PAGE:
Are there any drawbacks to 9mm? Not really, unless you pick a bad carry load for your gun. If you carry a small 9mm, such as a S&W Shield or Sig P938, make sure to select a short barrel load.
In previous times, the 9mm was wanting for performance, so a lot of people used 115-gr +P or +P+ loads to make up for it, or sized up to 147-grain. Even those weren’t the best in the days of cup-and-core hollow points. Said ammunition didn’t work the best in compact pistols either. When modern JHPs came out, those issues vanished, so today…those criticisms are basically moot.
.357 Magnum Vs 9mm: Practical Powerhouse Or The Factotum Of Firearm
The truth about .357 Magnum vs 9mm for concealed carry or self-defense is that neither is a one-shot stopper. Both have a track record of working, beyond doubt. Even in the pre-semi-auto days of police guns, the .357 Magnum was found wanting at times for power and expansion wasn’t exactly always a given with factory ammo, so don’t go thinking it was perfection personified. It also wasn’t until the 1990s that the 9mm really came good.
Neither are a ballistic wunderkind, so don’t even start. No handgun short of the really scary magnums (.480 Ruger, .475 Linebaugh, .454 Casull, .460 and .500 S&W Magnum) have serious horsepower on tap, so don’t go thinking the .357 Magnum does.
The truth is that most people are best-served by the 9mm for daily carry. You easily get enough power, penetration and performance from modern ammunition to put down any hostile personnel so long as you shoot true. It just works, period. So does the .357 Magnum.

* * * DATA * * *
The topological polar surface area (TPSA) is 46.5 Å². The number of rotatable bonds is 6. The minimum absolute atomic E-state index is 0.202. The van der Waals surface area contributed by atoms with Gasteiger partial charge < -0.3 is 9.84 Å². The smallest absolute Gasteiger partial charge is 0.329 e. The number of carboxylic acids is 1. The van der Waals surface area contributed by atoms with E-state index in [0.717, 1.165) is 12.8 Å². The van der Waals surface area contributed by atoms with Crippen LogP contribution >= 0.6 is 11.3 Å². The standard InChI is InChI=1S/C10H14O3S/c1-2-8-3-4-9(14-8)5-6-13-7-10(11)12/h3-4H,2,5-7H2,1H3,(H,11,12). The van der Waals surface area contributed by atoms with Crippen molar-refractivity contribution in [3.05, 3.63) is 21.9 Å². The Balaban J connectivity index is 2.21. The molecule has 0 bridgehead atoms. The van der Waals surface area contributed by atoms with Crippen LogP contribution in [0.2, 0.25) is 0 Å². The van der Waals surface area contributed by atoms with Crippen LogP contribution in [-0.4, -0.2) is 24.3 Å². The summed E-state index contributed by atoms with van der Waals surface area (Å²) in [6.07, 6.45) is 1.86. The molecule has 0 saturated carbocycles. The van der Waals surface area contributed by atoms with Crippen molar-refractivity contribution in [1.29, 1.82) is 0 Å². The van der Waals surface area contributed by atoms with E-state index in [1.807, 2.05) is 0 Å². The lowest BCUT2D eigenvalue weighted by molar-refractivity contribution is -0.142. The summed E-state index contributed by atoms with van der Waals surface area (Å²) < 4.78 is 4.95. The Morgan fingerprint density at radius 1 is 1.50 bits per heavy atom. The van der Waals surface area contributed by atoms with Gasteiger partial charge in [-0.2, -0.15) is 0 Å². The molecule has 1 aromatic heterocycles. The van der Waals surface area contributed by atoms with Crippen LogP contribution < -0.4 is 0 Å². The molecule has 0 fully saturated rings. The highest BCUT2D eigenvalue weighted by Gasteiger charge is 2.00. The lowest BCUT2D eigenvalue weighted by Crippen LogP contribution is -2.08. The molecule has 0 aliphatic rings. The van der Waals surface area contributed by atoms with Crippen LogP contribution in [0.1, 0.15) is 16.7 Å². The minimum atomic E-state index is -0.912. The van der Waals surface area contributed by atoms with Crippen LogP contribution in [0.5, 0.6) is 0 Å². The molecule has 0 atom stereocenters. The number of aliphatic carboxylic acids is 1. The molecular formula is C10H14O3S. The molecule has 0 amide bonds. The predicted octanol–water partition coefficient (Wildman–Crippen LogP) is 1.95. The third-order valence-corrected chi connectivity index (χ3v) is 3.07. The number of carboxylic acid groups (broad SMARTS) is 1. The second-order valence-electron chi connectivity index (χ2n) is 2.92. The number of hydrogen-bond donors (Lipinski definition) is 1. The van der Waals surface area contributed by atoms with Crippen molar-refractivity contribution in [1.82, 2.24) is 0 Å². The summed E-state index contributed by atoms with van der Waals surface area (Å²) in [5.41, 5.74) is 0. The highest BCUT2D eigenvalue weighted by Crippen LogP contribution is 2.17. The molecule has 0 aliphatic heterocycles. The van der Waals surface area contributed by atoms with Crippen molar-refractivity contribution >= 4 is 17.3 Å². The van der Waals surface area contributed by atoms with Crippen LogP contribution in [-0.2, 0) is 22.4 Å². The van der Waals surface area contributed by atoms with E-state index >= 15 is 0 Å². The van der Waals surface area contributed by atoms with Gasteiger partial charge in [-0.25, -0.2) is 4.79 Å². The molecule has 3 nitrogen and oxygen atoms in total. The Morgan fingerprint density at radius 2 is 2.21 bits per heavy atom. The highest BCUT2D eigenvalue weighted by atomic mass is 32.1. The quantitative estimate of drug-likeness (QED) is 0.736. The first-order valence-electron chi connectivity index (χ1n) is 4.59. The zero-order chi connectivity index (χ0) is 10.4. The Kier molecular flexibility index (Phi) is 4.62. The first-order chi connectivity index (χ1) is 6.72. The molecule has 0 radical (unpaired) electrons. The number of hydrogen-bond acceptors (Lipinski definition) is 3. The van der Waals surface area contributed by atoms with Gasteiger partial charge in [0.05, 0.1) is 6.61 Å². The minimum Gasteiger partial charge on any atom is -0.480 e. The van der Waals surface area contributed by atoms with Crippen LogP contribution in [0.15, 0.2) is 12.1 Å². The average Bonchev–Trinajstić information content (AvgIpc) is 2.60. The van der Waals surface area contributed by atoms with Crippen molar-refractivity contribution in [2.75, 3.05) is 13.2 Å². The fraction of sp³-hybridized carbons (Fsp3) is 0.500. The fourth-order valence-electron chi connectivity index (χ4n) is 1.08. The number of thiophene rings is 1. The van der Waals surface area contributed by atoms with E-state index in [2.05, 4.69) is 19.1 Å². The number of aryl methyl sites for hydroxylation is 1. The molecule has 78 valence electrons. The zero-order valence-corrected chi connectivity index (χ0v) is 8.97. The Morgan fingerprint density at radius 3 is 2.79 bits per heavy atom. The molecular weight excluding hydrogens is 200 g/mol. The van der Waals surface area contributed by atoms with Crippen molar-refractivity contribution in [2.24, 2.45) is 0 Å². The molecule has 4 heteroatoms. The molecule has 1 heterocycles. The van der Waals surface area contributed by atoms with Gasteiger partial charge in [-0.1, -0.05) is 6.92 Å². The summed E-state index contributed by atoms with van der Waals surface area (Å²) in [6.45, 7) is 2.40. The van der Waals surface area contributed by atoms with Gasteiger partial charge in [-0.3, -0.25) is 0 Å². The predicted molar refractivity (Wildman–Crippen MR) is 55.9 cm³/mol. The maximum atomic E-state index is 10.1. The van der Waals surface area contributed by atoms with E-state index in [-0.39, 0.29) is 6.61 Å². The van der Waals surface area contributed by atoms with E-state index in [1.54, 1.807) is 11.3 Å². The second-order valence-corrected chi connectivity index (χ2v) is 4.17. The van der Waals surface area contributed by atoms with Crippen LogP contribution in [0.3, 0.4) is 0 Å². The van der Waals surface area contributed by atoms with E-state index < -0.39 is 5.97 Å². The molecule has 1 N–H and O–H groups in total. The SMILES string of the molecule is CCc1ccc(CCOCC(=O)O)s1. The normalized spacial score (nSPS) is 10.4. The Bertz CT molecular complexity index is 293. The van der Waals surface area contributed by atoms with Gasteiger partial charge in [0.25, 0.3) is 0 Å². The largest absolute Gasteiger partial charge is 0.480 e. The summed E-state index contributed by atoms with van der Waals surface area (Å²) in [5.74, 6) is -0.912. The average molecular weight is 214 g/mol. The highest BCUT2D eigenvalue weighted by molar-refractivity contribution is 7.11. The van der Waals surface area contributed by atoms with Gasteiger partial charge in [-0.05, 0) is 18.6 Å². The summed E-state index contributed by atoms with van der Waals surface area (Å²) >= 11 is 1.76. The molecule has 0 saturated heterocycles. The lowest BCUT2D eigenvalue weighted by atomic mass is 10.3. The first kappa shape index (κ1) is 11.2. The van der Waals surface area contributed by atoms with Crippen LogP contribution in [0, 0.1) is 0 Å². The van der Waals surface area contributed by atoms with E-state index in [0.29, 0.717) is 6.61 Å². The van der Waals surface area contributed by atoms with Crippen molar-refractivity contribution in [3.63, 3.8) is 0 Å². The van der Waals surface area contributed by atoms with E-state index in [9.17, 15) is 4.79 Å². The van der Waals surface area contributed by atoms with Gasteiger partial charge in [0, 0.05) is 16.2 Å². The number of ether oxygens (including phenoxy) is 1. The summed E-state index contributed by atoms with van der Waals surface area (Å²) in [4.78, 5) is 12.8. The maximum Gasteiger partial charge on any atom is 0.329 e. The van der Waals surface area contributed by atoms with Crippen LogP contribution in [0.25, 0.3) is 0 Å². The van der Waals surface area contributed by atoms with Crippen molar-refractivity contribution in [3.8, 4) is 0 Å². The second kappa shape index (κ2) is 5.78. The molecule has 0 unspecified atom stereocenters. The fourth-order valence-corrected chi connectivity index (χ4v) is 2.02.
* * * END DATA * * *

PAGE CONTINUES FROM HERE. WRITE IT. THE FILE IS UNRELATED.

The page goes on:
While it’s also true that the perceived need for capacity for concealed carry is overblown (you aren’t John Wick and you won’t be taking on an entire terrorist cell at the Walmart) there is something to be said for carrying more than five or six shots.
The other thing, though, is that revolver rounds are best-served by medium- to full-size pistols to get the best performance. Recoil is lighter with, say, a Model 19 or Ruger GP100 than in a .357 snubbie and always will be. That means better control, better accuracy and better performance at long range as well. That’s the kind of gun the .357 Magnum was designed for, and that’s where it really shines.
The handloader can get a lot out of .357 Magnum, including more velocity and heavier projectiles; the 9mm round limits at about 147 to 150 grains but the .357 can easily go up to 200 grains.
Those of us in the lower 48 will find the .357 a handier stopper of hogs, coyotes, wolves, cougars or black bears at close range, as a 200-gr. flat nose has a lot of punch. Handgun hunting of hogs or whitetail deer at close range is possible, and you can get even more punch from a lever-action carbine in that chambering, so there are uses to the outdoorsman than 9mm just doesn’t offer. Some loads rival the .30-30 for power and that’s rifle round.
So, the 9mm is better for the target shooter and concealed carrier. However, the .357 Magnum shines in particular niches the 9mm is not suited for.
That’s on paper. For you, however, you may find you prefer one over the other. Go shoot both. The one you like best, in a gun that you can conceal and carry comfortably, that you shoot well, is the one to have.
Have you shot these firearms? What did you like, and what didn’t you?
Let us know in the comments below!